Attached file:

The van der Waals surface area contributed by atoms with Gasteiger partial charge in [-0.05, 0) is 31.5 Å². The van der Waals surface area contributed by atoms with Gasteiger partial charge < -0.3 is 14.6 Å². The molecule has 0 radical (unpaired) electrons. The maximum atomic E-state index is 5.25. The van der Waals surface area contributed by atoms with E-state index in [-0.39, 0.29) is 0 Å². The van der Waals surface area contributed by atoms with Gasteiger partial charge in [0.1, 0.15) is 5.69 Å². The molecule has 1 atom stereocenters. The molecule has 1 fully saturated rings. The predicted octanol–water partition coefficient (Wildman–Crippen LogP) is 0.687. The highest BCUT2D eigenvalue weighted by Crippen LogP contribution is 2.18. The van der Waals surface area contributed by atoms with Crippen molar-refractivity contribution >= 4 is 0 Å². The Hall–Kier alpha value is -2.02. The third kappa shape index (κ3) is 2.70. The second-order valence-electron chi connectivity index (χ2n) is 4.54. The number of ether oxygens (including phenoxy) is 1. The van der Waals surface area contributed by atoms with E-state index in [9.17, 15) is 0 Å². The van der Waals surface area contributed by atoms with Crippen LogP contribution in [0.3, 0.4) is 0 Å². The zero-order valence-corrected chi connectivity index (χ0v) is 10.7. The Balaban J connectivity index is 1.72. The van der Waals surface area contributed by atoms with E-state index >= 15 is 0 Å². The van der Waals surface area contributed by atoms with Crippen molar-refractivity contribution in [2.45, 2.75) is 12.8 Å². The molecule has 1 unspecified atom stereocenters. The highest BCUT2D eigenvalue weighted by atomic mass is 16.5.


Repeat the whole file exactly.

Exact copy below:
The van der Waals surface area contributed by atoms with Gasteiger partial charge in [-0.05, 0) is 31.5 Å². The van der Waals surface area contributed by atoms with Gasteiger partial charge < -0.3 is 14.6 Å². The molecule has 0 radical (unpaired) electrons. The maximum atomic E-state index is 5.25. The van der Waals surface area contributed by atoms with E-state index in [-0.39, 0.29) is 0 Å². The van der Waals surface area contributed by atoms with Gasteiger partial charge in [0.1, 0.15) is 5.69 Å². The molecule has 1 atom stereocenters. The molecule has 1 fully saturated rings. The predicted octanol–water partition coefficient (Wildman–Crippen LogP) is 0.687. The highest BCUT2D eigenvalue weighted by Crippen LogP contribution is 2.18. The van der Waals surface area contributed by atoms with Crippen molar-refractivity contribution >= 4 is 0 Å². The Hall–Kier alpha value is -2.02. The third kappa shape index (κ3) is 2.70. The second-order valence-electron chi connectivity index (χ2n) is 4.54. The number of ether oxygens (including phenoxy) is 1. The van der Waals surface area contributed by atoms with E-state index in [9.17, 15) is 0 Å². The van der Waals surface area contributed by atoms with Crippen LogP contribution in [0.3, 0.4) is 0 Å². The zero-order valence-corrected chi connectivity index (χ0v) is 10.7. The Balaban J connectivity index is 1.72. The van der Waals surface area contributed by atoms with E-state index >= 15 is 0 Å². The van der Waals surface area contributed by atoms with Crippen molar-refractivity contribution in [2.45, 2.75) is 12.8 Å². The molecule has 1 unspecified atom stereocenters. The highest BCUT2D eigenvalue weighted by atomic mass is 16.5.